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GiveLife.ca

    

PRINT EDITION
INSIDE THE FILTHY WORLD OF JOHN WATERS
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With a new book on the horizon, the pencil-stached Pope of Trash talks about how he spends his days now, what he thinks of modern America and the deeper beliefs that keep his ears open to others
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By JOHANNA SCHNELLER
Special to The Globe and Mail
  
  

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Thursday, July 12, 2018 – Page A12

Last weekend, writer and filmmaker John Waters saw the documentary Won't You Be My Neighbor?, and there's something fitting about that. At 72, the self-proclaimed Pope of Trash has morphed into the Mr. Rogers of Raw, the kindly uncle of the outré. As he acknowledged in a 2015 commencement address to the Rhode Island School of Design that went viral, the culture has caught up with him. His biggest hit, Hairspray, is now a sweet high-school musical. These days, the kids are teaching him - about everything from "theybies" (children whose parents decline to assign a gender to their newborns) to "blouses" (a sexual designation meaning a feminine gay man who considers himself the top) - and he's giddy to learn.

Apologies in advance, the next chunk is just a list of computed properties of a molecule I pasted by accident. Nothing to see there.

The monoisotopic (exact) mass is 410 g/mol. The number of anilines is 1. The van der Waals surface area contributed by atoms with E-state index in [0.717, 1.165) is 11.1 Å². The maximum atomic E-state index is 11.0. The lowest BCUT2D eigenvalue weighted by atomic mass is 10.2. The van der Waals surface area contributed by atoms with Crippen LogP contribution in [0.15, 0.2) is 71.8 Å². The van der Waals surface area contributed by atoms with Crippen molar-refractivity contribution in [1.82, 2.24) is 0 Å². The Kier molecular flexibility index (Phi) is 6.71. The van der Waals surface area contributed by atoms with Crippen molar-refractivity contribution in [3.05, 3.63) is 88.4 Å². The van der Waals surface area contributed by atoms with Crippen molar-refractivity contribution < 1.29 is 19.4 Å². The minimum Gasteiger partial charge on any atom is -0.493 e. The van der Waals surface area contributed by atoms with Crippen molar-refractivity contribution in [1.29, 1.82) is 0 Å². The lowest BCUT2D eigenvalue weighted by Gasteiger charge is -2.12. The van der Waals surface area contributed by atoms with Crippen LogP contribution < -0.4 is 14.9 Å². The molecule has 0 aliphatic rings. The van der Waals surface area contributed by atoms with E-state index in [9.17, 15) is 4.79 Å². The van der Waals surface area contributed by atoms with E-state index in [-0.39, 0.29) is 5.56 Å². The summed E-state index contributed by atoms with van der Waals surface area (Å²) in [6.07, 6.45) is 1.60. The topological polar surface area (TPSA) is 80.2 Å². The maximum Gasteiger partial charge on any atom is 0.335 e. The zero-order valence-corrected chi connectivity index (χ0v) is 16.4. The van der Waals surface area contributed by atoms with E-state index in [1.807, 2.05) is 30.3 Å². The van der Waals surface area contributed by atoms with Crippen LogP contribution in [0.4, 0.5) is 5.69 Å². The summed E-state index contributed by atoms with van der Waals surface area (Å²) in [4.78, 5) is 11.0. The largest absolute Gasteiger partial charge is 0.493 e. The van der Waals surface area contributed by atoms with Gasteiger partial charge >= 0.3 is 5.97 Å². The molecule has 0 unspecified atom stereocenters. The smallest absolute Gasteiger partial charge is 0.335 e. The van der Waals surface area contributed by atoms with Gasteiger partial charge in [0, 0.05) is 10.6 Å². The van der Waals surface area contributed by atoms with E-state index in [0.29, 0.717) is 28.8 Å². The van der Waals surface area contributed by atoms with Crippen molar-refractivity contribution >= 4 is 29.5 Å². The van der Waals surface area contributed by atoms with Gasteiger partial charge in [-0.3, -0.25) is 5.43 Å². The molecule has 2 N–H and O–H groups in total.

Waters's description of his personal life also sounds one cardigan away from square. He's summering in Provincetown, Mass., his 53rd summer in a row.

He rises at 6 a.m., reads four newspapers, writes from 8 till noon, then takes a dip at "the most beautiful beach on Cape Cod."

In the afternoon, he works on his businesses, and in the evening, he hangs out with his boyfriend "of many years" (that's all the detail he'll offer) and reads - recent books include a biography of the photographer Weegee; Karl Ove Knausgaard's Spring and Summer; Anne Tyler's latest novel; and Tinderbox, about the infamous Upstairs Lounge fire in New Orleans.

He also keeps a running tab of how many days it's been since he quit smoking - the day we spoke it was 5,669 - which he has to dig up his reading glasses to see.

He's certainly productive. He's close to finishing a new book, Mr. Know-it-All, which he hopes will drop next summer. This fall, the Baltimore Museum will hold a retrospective of his art called Indecent Exposure.